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Viewpoints: Hong Kong’s renaissance starts with creativity

This year’s Davos has been and gone. While the headline act was president Trump’s America first speech, the meeting’s theme of “Creating a shared future in a fractured world” was designed to recapture some of the high ground lost last year. As the WEF warned in the 2018 program, “citizens yearn for responsive leadership; yet, a collective purpose remains elusive.” Not a new message but a timely reminder of the implicit social contract that exists between business and society. The importance of nurturing it has never been more pressing, as many businesses found to their cost last year.

Hong Kong’s local businesses have traditionally taken a pragmatic view on why they exist. With 98% of the economy’s 330,000 businesses in the small to medium category, many of them family owned and operated, their purpose is to provide for their family. The wider community is served by their success, enabling the continued growth of an upwardly mobile middle class.

Today, there is an opportunity for Hong Kong businesses to reflect on the values that have made them successful in the past – resilience and entrepreneurialism – and embrace a new purpose fit for new times. Business, at its entrepreneurial best, can be an avenue for self-expression and individual purpose. This is exactly what is needed to reignite the spirit of Hong Kong: A business-led renaissance that gives youth hope for the future – one they have a role in shaping.

Some businesses in Hong Kong are already doing this. Apple, for example, through deliberate programming, is creating experiences to inspire people to learn and create something new. It wants to extend people’s thinking and imagination beyond their current experiences and create forums for the exchange of ideas.

It also using its stores to provide education in creative disciplines such as photography, movie making and coding. Of course Apple’s motives aren’t entirely altruistic; these initiatives get people spending more time in stores, while deepening Apple’s relationship with a group of authentic, and therefore powerful, consumer influencers. But that’s the point. Purposeful business can be smart business. A win/win. Fulfilling both shareholder demands and a brand’s social contract.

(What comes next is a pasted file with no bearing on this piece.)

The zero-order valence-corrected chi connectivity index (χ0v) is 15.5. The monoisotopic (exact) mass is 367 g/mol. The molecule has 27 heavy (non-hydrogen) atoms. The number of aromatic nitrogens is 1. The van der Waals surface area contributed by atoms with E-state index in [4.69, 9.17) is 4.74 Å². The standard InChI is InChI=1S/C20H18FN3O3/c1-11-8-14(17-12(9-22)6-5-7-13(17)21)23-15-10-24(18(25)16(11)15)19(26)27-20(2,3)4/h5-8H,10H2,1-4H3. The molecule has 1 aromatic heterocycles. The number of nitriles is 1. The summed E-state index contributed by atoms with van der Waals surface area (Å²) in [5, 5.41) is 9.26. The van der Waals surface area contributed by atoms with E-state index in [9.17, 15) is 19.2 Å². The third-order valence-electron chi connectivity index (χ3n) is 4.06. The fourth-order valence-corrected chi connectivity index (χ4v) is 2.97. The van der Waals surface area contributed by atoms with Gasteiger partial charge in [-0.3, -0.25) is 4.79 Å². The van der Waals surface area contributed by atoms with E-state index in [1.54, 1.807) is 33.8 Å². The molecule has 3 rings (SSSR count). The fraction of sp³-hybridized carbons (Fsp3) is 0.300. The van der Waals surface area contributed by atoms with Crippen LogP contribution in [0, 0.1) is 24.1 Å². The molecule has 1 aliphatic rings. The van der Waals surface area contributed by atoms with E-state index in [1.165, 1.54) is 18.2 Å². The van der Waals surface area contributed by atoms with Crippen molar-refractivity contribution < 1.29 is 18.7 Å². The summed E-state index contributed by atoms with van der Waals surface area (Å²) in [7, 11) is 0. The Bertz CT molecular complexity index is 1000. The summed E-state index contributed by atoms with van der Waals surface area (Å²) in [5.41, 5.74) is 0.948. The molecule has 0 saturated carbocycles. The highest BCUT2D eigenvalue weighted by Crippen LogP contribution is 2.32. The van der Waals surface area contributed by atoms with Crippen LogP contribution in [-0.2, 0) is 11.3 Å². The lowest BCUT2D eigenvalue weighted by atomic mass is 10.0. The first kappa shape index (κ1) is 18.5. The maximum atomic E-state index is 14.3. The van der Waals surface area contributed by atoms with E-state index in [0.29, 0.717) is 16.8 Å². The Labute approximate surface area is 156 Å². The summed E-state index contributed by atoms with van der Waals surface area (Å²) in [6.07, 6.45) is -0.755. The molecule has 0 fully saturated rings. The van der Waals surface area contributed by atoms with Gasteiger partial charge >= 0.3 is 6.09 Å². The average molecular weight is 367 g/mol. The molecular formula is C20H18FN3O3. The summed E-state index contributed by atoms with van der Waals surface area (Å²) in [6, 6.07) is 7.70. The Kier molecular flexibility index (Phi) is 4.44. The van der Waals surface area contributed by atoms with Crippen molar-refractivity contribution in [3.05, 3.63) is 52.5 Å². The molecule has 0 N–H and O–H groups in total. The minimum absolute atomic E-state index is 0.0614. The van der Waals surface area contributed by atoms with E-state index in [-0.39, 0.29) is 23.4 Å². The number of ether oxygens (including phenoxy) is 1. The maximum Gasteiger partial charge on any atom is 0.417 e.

The communications industry is well placed to help business create a shared future for Hong Kong’s youth. We can be the bridge between young people and business, helping to provide platforms for engagement and an environment conducive to creativity. Here are five ways we can harness the creative energy of Hong Kong’s youth, starting with people in our own circle of influence:

  1. Tell your story. Organisations such as Time Auction provide a great platform for Hong Kong’s leaders from all walks of life to tell their story to students and young people on the verge of their careers. Shared in an informal setting, the leaders’ stories offer a rich mix of inspiration and practical advice that is then packaged for social media—amplifying it for a global audience.
  2. Mentor a young person different from you. They can be a different gender, different socio-economic background, or different ethnicity. You will learn as much from them as they will learn from you. One of your key tasks should be to give them confidence to voice their views and perspectives as part of the creative process.
  3. Encourage young people to believe in their own creativity. Many young people in Hong Kong believe the stereotype that they are not creative and therefore struggle with the creative process. Free them from the burden of being creative with a capital “C” by encouraging them to think of creativity as problem solving. “Creativity” then becomes a more practical exercise and accessible to everyone.
  4. Provide platforms for the democratic generation of ideas. Traditional brainstorming can intimidate some young people but if you ask them to write their ideas on anonymous post-it notes you will generate free thinking and great ideas from unexpected quarters. Set them a task and tell them to break the rules when thinking of solutions. This often gets past the mental barriers that exist for them in the creative process.
  5. Think about what you stand for. Authentic, purposeful leadership has never been more important. Young people gravitate to people they believe in. Marketing and communications leaders should lead by example. By positioning idea generation in your organisation as a deliberate process in which everyone can participate, you enable young people to build the skills of the future and for the future. This has never been more important.

Rachel Catanach is senior partner and president, Greater China for FleishmanHillard and a board member of the Council of PR Firms of Hong Kong (CPRFHK).

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